VPN services are a useful tools for protecting internet users’ online privacy. They can also help to bypass geographical restrictions.
The latter can be helpful if people want to access a streaming service’s content library in another country. While this often runs contrary to most streaming companies’ terms of service, it’s common practice among so-called ‘VPN pirates’.
This type of unauthorized access is at the center of a case currently before the EU Court of Justice. The matter deals with a dispute between Serbian production company Grand Production and streaming platform GO4YU (now MTEL), also from Serbia.
The two parties negotiated a licensing deal to distribute a TV program in Serbia and Montenegro. However, Grand Production discovered that the streaming service also showed the program in Austria. In addition, VPN users were able to view the program from anywhere in the world, as long as they were connected to a Serbian VPN service.
VPN Piracy Referral to the CJEU
The production company filed a lawsuit against the streaming service in Austria, holding it accountable for this unauthorized use. The matter went all the way up to the Supreme Court which, considering the complex VPN issue, sought clarification from Europe’s Highest Court (CJEU).
One of the key questions for the CJEU is whether online streaming services are liable for copyright infringement if their subscribers use VPN services to bypass geo-blocking efforts. EU Advocate General Maciej Szpunar shared his advice on the matter this week.
The Advocate General (AG) notes that geo-blocking efforts are essentially a form of digital rights management (DRM). These are typically used to create virtual borders on the Internet which, in itself, is borderless.
This basically means that people circumvent access restrictions if they choose to use a VPN to access content outside these artificial borders. As such, they communicate the content to a new public, something that can constitute copyright infringement. However, that’s not the core issue at stake here.
Streaming Service Not Liable
The opinion of AG Szpunar compares the current case to existing EU jurisprudence on hyperlinks, concluding that a streaming service doesn’t violate the law when subscribers bypass its geo-blocking efforts.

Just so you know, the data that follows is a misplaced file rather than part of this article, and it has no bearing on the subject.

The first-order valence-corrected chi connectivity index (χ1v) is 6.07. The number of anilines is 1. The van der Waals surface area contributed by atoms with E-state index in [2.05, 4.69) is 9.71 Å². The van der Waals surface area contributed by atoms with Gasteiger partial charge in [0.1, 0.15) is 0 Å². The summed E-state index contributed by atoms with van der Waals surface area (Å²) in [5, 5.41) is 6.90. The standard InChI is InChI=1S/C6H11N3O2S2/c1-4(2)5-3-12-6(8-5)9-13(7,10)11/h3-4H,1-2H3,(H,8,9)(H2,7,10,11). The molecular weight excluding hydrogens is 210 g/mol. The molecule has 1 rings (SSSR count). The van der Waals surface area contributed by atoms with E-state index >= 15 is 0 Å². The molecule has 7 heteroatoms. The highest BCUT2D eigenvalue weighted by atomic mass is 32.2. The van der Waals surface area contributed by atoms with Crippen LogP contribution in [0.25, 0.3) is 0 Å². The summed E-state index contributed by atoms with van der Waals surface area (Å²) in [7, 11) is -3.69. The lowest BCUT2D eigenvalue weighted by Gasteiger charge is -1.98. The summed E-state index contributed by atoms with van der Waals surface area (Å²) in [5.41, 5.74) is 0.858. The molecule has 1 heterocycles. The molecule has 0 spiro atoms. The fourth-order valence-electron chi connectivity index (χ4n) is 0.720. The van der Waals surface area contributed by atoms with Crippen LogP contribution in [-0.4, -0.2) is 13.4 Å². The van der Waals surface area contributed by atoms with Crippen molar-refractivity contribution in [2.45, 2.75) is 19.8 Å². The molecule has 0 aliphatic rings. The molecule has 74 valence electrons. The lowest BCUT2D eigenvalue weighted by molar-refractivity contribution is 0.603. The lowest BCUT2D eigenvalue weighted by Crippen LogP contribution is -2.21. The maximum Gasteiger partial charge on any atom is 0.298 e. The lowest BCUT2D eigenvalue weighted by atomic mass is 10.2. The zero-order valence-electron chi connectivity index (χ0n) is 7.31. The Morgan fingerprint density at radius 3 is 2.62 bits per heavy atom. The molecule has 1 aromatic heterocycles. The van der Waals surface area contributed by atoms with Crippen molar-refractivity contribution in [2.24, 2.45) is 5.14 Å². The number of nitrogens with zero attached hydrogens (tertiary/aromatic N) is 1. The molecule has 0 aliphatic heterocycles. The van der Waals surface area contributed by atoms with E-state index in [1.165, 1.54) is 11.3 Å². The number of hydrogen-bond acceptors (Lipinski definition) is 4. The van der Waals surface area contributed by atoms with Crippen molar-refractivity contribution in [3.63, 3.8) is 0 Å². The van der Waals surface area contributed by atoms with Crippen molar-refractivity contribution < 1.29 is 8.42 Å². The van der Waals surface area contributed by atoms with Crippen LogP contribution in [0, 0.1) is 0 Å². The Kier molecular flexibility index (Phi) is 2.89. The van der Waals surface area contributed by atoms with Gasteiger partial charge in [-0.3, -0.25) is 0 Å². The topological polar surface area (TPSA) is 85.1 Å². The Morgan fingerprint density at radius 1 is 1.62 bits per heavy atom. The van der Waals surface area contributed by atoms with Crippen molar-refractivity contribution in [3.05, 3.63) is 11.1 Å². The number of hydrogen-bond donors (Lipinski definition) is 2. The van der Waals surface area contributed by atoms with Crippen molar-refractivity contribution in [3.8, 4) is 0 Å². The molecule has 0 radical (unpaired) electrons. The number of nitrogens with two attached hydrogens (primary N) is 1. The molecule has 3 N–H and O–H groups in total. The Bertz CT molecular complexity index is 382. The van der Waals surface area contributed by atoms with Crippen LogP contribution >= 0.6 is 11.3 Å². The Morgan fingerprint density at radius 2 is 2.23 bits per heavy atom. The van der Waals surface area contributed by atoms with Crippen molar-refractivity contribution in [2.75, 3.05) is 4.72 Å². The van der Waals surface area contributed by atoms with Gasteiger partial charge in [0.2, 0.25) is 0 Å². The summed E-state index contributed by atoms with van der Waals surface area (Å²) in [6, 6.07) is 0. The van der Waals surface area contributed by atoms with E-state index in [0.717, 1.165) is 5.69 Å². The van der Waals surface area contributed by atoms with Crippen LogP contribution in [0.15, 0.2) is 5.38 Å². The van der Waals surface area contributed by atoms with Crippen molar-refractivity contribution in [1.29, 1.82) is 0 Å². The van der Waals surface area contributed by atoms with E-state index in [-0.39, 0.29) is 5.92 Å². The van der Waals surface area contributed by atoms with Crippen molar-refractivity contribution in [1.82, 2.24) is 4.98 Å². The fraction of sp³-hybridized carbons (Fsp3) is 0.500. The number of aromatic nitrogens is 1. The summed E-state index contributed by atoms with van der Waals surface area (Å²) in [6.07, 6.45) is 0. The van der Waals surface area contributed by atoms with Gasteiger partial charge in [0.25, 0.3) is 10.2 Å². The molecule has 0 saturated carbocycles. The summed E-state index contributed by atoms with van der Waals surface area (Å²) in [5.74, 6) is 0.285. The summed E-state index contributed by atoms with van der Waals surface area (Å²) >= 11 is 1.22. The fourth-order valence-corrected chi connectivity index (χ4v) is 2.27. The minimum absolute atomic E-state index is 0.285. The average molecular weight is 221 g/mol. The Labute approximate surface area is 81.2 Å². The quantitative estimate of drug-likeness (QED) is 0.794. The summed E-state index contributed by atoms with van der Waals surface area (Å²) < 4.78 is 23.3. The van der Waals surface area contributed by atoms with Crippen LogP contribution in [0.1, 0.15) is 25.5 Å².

“If the copyright owner (or its licensee) has such a block installed, it directs its broadcast exclusively to persons who are granted access to the protected content from an area designated by that right owner. Consequently, the rightholder does not communicate to the public in the rest of the territory.”
It’s a myth that technical restrictions can be 100% effective, Szpunar notes in his opinion. As soon as new measures are implemented, people will find ways to route around them.
“While there are technical means to counteract such practices, they are never infallible and probably never will be, as the techniques to overcome them are always one step ahead of safeguards,” he writes.
As a result, holding the operators of streaming services liable for this type of unauthorized access goes too far. In common with hyperlinking cases, the person who bypasses the restrictions should be held responsible, not the platform where they are published.
“It is the users themselves who circumvent this blocking by accessing the above programs, without the intervention of third parties,” Szpunar writes.
Grand Production argued that GO4YU knew very well that subscribers bypassed its geographical restrictions. The AG notes that this is likely true but the producer was also aware of the issue when it negotiated the licensing agreements.
“Circumventing different security mechanisms represents a risk that is inextricably linked to the distribution of copyright-protected works in digital form, especially on the Internet. When granting GO4YU Beograd permission to broadcast their shows publicly on a streaming platform in a certain area, Grand Production must have been aware of that.”
The general conclusion is that streaming services are not by definition liable for VPN ‘piracy’. This is an important conclusion as it directly relates to online services’ anti-piracy obligations under Article 17 of the Copyright Directive.
However, this doesn’t mean that these services have no obligations at all. According to AG Szpunar, they can be held liable if they don’t have any geo-blocking measures at all, or if they intentionally use ineffective blocking tools.
The AG’s advice is not binding but in most cases, recommendations are followed by the EU Court of Justice, which will likely issue its final verdict in the next few months.
A copy of EU Advocate General Maciej Szpunar opinion can be found here. The English version is not available yet and all the quotes are translations. For further reading, we recommend Prof. Dr. Eleonora Rosati’s IPKitten article on the topic.